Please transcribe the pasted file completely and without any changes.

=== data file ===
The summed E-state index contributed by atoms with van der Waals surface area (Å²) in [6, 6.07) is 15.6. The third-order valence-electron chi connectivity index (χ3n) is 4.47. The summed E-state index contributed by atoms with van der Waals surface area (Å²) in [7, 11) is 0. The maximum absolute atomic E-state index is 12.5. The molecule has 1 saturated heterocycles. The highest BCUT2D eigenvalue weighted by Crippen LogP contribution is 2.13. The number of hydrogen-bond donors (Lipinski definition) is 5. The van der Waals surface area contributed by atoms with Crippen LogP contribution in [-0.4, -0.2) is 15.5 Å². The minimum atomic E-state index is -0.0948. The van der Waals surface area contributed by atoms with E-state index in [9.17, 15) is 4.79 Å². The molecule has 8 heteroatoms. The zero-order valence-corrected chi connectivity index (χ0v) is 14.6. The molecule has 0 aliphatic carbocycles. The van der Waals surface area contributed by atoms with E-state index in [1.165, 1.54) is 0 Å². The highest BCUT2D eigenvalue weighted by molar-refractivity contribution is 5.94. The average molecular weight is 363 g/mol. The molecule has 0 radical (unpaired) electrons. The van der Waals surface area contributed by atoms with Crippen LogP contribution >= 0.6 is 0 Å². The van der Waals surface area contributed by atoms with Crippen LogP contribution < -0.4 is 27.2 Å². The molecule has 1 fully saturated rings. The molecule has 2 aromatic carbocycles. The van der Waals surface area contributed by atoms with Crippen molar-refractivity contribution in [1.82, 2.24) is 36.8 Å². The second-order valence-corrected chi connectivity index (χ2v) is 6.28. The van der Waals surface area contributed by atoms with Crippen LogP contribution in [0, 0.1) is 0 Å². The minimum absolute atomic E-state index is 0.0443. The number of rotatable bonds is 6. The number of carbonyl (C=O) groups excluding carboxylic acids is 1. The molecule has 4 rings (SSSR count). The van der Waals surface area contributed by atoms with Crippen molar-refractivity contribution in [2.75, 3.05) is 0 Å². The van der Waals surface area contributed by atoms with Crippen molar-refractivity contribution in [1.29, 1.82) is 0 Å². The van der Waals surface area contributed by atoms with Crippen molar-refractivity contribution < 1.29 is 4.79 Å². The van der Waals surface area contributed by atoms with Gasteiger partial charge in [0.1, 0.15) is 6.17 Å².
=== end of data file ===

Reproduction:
The summed E-state index contributed by atoms with van der Waals surface area (Å²) in [6, 6.07) is 15.6. The third-order valence-electron chi connectivity index (χ3n) is 4.47. The summed E-state index contributed by atoms with van der Waals surface area (Å²) in [7, 11) is 0. The maximum absolute atomic E-state index is 12.5. The molecule has 1 saturated heterocycles. The highest BCUT2D eigenvalue weighted by Crippen LogP contribution is 2.13. The number of hydrogen-bond donors (Lipinski definition) is 5. The van der Waals surface area contributed by atoms with Crippen LogP contribution in [-0.4, -0.2) is 15.5 Å². The minimum atomic E-state index is -0.0948. The van der Waals surface area contributed by atoms with E-state index in [9.17, 15) is 4.79 Å². The molecule has 8 heteroatoms. The zero-order valence-corrected chi connectivity index (χ0v) is 14.6. The molecule has 0 aliphatic carbocycles. The van der Waals surface area contributed by atoms with E-state index in [1.165, 1.54) is 0 Å². The highest BCUT2D eigenvalue weighted by molar-refractivity contribution is 5.94. The average molecular weight is 363 g/mol. The molecule has 0 radical (unpaired) electrons. The van der Waals surface area contributed by atoms with Crippen LogP contribution >= 0.6 is 0 Å². The van der Waals surface area contributed by atoms with Crippen LogP contribution < -0.4 is 27.2 Å². The molecule has 1 fully saturated rings. The molecule has 2 aromatic carbocycles. The van der Waals surface area contributed by atoms with Crippen molar-refractivity contribution in [1.82, 2.24) is 36.8 Å². The second-order valence-corrected chi connectivity index (χ2v) is 6.28. The van der Waals surface area contributed by atoms with Crippen LogP contribution in [0, 0.1) is 0 Å². The minimum absolute atomic E-state index is 0.0443. The number of rotatable bonds is 6. The number of carbonyl (C=O) groups excluding carboxylic acids is 1. The molecule has 4 rings (SSSR count). The van der Waals surface area contributed by atoms with Crippen molar-refractivity contribution in [2.75, 3.05) is 0 Å². The van der Waals surface area contributed by atoms with Crippen molar-refractivity contribution in [1.29, 1.82) is 0 Å². The van der Waals surface area contributed by atoms with Crippen molar-refractivity contribution < 1.29 is 4.79 Å². The van der Waals surface area contributed by atoms with Gasteiger partial charge in [0.1, 0.15) is 6.17 Å².